When to Share--And When It's Too Soon
One of my blog readers told me, "I give my writing to readers way too soon. That comes from my public policy advocacy work where we share drafts early in order to get creative juices flowing and creative ideas spinning. I get it that this writing has a different process."
Those of us who are naturally collaborative, who love the synergy of group creative process, often make this mistake. We think our writing can be helped by many voices, perhaps? We want to test drive an idea before we've gotten deeply into it ourselves.
Others have trouble with something I call "creative tension." Most artists have to deal with this. The ferment of a creative idea can be intensely disturbing. It brings up doubt, bad memories of past failures, the critical voices in our minds. I liken it to the surface tension on a very full glass. One small jiggle and it's all over the place. Impossible to scoop back into its container.
How is your ability to hold "creative tension" around your project and not share it? Can you keep going? I highly recommend Ron Carlson's little book, Ron Carlson Writes a Story. Great demonstration of what it takes to have creative tension, from a brilliant writer.
When my writing makes me itchy, nervous, anxious, sad, or mad--which happens in many of my writing sessions--I know that the feeling is fleeting. If I can sit with it, breathe into it, not drown it or distract myself, it usually leads to better writing. Stay in the chair, don't call the friend or spouse and say, "Can I just read you this one thing?" That's breaking the creative tension you've worked so hard to build.
The good time for feedback, I've learned, is when I feel almost detached from the writing. As if someone else has written it. Then I'm usually ready to hear reader reactions. As a memoir writer with a very traumatic story told me, "If I'm excited about the story I write, it probably means that it's still in healing and developing phase. It may not be time to share it yet."
Caveat: Since I teach workshopping classes, where feedback is given weekly, I want to distinguish between peer review (unmoderated, as described above), and the wonderful results that can happen in a moderated (instructor monitored) feedback session. Creative tension is usually built in those groups, rather than dispersed. A weekly rhythm of feedback also gives safety and accountability. Good writers groups can get there too.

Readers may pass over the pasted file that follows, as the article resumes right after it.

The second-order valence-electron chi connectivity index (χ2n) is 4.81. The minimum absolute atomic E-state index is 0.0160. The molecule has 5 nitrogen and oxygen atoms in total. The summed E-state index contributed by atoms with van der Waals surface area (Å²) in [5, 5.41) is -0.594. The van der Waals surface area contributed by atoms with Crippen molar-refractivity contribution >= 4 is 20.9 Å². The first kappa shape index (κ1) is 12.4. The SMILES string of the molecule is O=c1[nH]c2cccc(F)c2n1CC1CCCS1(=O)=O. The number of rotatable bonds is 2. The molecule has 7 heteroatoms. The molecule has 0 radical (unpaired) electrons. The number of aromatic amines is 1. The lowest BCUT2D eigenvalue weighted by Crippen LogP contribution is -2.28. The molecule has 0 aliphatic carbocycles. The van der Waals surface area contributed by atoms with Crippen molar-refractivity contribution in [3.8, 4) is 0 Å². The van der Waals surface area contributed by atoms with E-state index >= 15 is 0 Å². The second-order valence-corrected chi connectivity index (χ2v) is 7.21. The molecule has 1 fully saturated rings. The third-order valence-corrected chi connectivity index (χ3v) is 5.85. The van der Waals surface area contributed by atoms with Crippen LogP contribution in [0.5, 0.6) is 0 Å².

Who to Share With?
A new student was excited after a semester of my workshopping class. "Last time I got feedback, it was devastating," she told me. The class had been a very positive experience, opening her eyes to several skills she already had in place, the solid strength of her story, and a few areas she needed to work on. "Before your class, I showed parts of my manuscript to a good friend, someone who reads a lot and whose opinion I really respect. She was noncommittal. Maybe my book idea wasn't her style, but no response really hurt my feelings." The writer decided to set her manuscript aside. A year later, she came to my class.
"It really matters who you share with," she said. "And if it's sensitive material, it helps to have a teacher or moderator, who can help with too-strong comments and questions."
I like to take online writing classes myself three times a year--winter/spring, summer, and fall. I hunt feedback partners in those classes. I watch how different classmates respond to others' work. Is it kind, generous, insightful? Do they take time to think about the piece? Do they try to find something encouraging to say, as well as more critical comments? If I find a few, I often get together with them after the class ends, and we continue to exchange chapters or stories.
Readers are powerful! They are totally necessary. But good timing and good choice is the way to get what you need from feedback.
Next week, this writer will be on retreat, enjoying some quiet in a lakeside cabin, so the blog will resume on Friday, September 11.